In February 1979 I began taking Polaroid SX70 self-portraits on a daily basis to explore the idea of time as connected to a lunar month but also to find a way to stay grounded as much of my life was imploding. Months turned into years and the project, Crisis of Experience, was presented as my Masters thesis in photography in May 1981. I continued the daily documentation of self for eight years, until mid-1987.
Spontaneously deciding when and where to take the photo, what exposure and focus to use allowed me to use randomness and chance in my creative process. I was searching for the intuitive. My interest in the moon began when I wanted to present the Polaroids using a standard unit of time and I chose a lunar month. The Polaroid series was a visual journal waiting to be decrypted as if I was looking into a mirror, seeking to understand who I was, who I was becoming, and attempting to make sense of life experiences out of my control. And as we all know, the camera never lies, and now looking back at this documentation I begin to understand what is revealed.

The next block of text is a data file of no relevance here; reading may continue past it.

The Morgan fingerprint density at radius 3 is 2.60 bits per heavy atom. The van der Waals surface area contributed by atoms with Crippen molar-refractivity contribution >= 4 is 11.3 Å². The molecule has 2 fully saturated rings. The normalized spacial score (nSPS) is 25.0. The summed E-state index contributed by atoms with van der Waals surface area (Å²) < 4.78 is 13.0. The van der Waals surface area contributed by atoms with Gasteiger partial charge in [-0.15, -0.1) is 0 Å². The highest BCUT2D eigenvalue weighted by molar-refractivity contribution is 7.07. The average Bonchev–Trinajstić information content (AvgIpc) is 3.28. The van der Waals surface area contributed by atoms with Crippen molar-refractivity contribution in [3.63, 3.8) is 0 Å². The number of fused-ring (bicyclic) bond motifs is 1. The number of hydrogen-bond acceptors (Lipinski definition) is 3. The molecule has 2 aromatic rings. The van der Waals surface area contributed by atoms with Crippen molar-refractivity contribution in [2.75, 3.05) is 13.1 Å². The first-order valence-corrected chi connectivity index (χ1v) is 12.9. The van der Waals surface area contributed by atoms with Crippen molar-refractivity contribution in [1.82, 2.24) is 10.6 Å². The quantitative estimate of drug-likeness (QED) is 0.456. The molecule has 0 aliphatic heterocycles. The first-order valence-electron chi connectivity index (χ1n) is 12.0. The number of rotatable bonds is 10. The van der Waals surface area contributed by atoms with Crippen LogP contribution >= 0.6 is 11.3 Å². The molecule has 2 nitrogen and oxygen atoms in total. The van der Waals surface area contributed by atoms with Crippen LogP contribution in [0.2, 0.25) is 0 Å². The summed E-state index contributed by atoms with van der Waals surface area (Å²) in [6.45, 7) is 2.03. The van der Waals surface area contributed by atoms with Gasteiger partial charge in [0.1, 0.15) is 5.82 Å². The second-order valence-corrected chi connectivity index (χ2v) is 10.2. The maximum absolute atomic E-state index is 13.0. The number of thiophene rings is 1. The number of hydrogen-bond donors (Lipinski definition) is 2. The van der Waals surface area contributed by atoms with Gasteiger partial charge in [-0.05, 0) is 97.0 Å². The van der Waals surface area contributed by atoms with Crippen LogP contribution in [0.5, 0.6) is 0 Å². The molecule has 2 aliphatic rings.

Throughout history women have found journals a sympathetic medium. I was looking to define myself at a time when the feminist revolution had already won many new freedoms (and choices) for women. Looking back I realize that I was exploring the politics of identity--and not just gender identity--and deciphering who I was in relation to photography. The reconsideration of this project, now with the patina of time, allows for a deeper understanding of self and a legacy of the Polaroid medium that can never be replicated.